Truck drivers are exposed to road hazards all the time. That’s why it is essential to keep road safety a priority at all costs. There are different types of road hazards that truck drivers will possibly encounter while on the job, including bad weather conditions, other motorists, wandering wildlife, among many others. Most of the time, road accidents occur when you least expect it. It is thus best to always focus your concentration on the road to mitigate potential risks and to be able to respond to any sign of danger quickly and diligently.
You will find many ways of avoiding road hazards, but there are important areas of truck-driving safety that are worth emphasizing to truck drivers. Here are some valuable points to consider when driving a truck, especially when you are operating a large rig or carrying heavy equipment or cargo on the highway or on long drives.
Be aware of the blind curves and spots
There are so-called “truck no zones,” which are areas where motorists should not come nearby. These zones include behind the truck, behind the side mirrors and off to the side in front of the truck. The problem is, not all motorists know this. As a responsible truck driver, it is your responsibility to exercise the diligence of observing caution and be more attentive to these “truck no zones” for road safety. Before changing lanes or turning, double check these areas and keep your distance from other motorists before doing so.
Blind curves are also road hazards, and truck drivers who are travelling to an area for the first time may not be aware of their presence. It is sometimes easy for even an attentive truck driver to miss an approaching blind curve. Some highways display a sign to warn motorists about the blind curve ahead and to make sure to slow down when approaching the curve. Transportation logistics are usually handy when it comes to tracking down a route because it makes the truck driver aware of the blind curve ahead while driving.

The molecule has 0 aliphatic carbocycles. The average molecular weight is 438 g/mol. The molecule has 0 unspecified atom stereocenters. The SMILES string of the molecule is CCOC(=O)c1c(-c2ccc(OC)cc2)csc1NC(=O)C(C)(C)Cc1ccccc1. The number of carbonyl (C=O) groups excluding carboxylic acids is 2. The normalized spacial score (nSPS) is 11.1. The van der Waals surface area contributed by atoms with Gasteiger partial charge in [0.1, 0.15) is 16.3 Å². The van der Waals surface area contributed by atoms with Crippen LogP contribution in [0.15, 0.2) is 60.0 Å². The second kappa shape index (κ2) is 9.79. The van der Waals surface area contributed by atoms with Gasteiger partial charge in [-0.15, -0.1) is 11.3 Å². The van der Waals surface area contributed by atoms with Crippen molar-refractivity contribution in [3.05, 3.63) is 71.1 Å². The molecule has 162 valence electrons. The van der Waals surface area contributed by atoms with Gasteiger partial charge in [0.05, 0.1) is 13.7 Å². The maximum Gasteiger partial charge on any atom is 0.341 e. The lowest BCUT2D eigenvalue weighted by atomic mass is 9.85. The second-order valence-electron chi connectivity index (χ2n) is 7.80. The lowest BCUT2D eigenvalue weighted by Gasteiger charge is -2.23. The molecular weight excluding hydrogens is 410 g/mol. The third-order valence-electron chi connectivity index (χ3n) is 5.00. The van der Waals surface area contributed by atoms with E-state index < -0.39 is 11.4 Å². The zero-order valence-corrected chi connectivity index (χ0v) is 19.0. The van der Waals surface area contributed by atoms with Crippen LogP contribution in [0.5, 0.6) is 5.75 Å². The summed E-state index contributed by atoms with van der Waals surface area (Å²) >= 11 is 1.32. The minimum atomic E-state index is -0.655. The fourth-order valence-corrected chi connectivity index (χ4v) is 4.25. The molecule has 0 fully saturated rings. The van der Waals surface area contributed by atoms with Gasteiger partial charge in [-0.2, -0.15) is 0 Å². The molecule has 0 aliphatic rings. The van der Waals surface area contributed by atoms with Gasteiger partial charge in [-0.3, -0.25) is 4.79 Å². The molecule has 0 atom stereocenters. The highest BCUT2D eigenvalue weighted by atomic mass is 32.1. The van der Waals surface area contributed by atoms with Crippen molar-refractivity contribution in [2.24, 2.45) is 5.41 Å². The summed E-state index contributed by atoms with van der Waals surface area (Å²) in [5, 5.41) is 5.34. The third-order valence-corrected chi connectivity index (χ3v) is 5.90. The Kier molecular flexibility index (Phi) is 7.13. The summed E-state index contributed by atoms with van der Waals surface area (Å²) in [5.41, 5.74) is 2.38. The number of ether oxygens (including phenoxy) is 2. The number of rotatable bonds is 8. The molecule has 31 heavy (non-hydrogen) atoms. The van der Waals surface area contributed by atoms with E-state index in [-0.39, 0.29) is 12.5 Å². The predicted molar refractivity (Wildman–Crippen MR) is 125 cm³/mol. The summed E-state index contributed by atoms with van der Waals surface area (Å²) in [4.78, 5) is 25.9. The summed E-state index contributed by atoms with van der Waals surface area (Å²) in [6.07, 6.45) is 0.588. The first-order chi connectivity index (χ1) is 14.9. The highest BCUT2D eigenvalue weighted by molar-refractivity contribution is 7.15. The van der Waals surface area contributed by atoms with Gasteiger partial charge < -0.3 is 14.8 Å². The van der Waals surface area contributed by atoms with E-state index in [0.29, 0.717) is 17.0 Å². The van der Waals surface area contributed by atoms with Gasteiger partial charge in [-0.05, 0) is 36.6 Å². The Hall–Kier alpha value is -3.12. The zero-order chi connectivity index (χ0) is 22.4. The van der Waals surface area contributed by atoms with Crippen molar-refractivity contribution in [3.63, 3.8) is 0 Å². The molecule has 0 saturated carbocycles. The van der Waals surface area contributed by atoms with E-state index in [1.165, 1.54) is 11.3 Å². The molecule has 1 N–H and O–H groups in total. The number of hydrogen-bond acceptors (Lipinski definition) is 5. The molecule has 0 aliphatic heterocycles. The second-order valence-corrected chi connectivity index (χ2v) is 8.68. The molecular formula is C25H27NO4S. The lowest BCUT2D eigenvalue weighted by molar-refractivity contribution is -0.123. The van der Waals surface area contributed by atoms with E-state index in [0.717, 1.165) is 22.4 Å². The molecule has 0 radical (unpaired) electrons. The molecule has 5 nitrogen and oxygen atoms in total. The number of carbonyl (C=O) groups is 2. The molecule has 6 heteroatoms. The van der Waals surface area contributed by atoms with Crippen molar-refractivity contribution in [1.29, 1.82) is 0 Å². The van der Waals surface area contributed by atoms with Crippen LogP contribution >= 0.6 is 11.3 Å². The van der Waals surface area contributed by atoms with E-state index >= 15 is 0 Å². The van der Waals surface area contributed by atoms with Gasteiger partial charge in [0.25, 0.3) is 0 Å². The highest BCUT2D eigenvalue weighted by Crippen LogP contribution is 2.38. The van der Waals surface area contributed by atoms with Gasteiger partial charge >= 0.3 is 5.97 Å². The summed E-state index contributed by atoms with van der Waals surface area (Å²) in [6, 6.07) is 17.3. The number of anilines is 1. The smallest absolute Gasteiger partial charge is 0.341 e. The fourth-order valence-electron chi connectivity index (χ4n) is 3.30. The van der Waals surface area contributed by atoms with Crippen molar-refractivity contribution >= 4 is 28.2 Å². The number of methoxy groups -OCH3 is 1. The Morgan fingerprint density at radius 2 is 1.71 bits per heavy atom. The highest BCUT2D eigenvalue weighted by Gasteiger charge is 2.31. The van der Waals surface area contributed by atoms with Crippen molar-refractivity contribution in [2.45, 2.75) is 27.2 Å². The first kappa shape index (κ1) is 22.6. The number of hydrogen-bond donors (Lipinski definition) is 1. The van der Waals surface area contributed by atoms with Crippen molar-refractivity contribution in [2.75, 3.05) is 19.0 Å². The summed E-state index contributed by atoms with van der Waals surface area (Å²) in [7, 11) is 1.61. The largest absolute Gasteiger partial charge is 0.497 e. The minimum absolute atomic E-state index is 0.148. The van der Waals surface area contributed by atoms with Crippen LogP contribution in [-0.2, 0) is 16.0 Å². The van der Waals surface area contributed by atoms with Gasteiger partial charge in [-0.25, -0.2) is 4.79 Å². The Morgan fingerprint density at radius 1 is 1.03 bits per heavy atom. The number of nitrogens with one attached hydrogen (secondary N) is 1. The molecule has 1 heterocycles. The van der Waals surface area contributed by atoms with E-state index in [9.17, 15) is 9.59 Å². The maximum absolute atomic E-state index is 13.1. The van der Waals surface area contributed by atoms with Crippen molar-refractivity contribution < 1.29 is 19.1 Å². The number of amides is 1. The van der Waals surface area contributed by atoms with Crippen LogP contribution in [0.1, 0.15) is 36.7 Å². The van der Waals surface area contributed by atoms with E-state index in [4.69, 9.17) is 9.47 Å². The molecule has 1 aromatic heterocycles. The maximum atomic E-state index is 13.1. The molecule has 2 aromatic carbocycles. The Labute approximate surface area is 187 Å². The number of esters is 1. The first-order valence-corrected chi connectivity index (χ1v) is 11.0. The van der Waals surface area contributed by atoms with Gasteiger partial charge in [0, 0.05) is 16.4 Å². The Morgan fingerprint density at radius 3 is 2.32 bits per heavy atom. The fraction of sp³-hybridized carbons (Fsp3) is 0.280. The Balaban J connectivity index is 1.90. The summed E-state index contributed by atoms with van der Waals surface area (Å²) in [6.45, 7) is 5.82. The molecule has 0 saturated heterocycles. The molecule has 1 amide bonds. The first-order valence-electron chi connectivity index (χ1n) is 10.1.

Road accidents are often caused by a stalled vehicle. Trucks are at a higher risk of road accidents when the tire blows or one loses a brake. Worse, the truck’s heavy cargo may break loose and cause injury to the other motorists. Make sure to conduct a thorough check of your truck before hitting the road, giving particular attention to the breaks, tires and securing the truck loads. Report any unusual observations prior to dispatch and refuse to drive the truck until you are certain it is in good driving condition. In case the truck stalls on the road, make sure to secure your truck and use flashers and emergency signs to warn other motorists.
Tailgating is dangerous, especially among big trucks, where it takes longer before the truck comes to a complete stop after stepping on the break. The bigger the rig, the more time it takes to stop a running truck. Make sure to keep a safe distance from the vehicle in front of you, and always follow the speed limit diligently. Moreover, observe the traffic flow ahead on the road. It is possible that there might be a wrecked or stalled vehicle directly ahead on the same lane or off the shoulder. Make sure to give ample distance between your truck and other vehicles to avoid an untoward incident that might occur beyond your control.